In our diocese, the men get a theological formation, and it’s not just for their personal edification — we need them to learn because they’re going to have to teach. They’re going to be very important parts of our sacrament formation, of support of our Catholic schools, the support of our catechetical programs and support of our adult formation programs. And [for] everyday conversations with people, to help them understand the theology and mind of the Church as we move through very difficult times. The great challenges we have in our society, and the great questioning or confusion about religion. And then visits to nursing homes, and people that are sick and visits to the hospital.

I think what’s unique in the Diocese of Gallup is you will find yourself in leadership roles representing the whole Church and not just a pure diaconate ministry like in another diocese with more resources.

Voice of the Southwest: Do you see a great need for deacons in this diocese?

Dcn. Lujan: I do see a great need, because there are never enough workers for the harvest. We have a very good congregation in the Diocese of Gallup, and they really deserve the best that we can offer them. Amongst those people are those with the call to come forward, to be part of that outreach. Something else Bishop Wall said in his homily — he said that this great need arose in the Church, and so the Apostles got together and prayed in the best pastoral way to meet this particular need, that as the Church was growing and it was being built up, there were more and more demands on it. So, they decided to establish this order of deacons in order to help them meet the demands on the Church. I like that as bookends — on one end we say deacons were brought about in the first place to help meet the demands and the needs of the Church, and on the other hand to fill in wherever the Church’s ministry is lacking.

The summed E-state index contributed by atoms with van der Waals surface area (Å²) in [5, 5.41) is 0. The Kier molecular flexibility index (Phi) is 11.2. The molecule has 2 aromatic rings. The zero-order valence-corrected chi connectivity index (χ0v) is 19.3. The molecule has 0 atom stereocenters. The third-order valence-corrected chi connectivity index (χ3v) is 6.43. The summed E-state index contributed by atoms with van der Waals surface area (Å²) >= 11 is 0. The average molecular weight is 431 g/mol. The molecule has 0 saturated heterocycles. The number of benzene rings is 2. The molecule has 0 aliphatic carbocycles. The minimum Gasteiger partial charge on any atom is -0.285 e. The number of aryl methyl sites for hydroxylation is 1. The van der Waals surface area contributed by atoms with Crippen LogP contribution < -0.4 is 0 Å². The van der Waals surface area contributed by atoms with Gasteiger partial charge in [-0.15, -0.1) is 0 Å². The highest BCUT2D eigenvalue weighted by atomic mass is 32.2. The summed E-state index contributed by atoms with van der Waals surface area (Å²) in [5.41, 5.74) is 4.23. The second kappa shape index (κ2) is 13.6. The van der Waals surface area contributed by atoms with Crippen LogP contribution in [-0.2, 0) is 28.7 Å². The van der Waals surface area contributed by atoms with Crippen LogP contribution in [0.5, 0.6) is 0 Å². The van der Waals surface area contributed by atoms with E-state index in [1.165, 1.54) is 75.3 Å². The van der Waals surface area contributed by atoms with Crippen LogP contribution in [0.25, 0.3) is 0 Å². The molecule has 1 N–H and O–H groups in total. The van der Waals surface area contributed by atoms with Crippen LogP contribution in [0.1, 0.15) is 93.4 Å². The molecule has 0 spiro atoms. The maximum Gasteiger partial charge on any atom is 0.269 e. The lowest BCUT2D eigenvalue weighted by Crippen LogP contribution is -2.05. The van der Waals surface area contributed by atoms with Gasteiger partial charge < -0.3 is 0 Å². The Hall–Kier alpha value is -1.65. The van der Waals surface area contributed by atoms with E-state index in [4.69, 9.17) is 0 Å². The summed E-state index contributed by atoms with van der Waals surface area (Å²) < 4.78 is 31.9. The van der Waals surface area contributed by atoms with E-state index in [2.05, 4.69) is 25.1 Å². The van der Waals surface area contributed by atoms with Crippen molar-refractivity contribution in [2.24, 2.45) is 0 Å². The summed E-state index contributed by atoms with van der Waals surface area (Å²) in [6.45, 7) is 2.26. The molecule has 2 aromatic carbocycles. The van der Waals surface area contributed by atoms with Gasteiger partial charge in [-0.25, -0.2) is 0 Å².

Voice of the Southwest: What might an indication be that someone could be called to be a deacon?

Dcn. Lujan: I think the most important thing would be if they’re already in ministry in the parish, and they find themselves doing different things and enjoying it. Or being willing to do it. Sometimes it’s more direct — someone might say “have you ever thought about becoming a deacon?”

If men find themselves in a situation where they think they could offer more, and they’re drawn to the liturgy, and they’re drawn to the prayer life, they like teaching catechism, they like working with the youth group — all of those people are not necessarily called to the diaconate, but it’s a good start.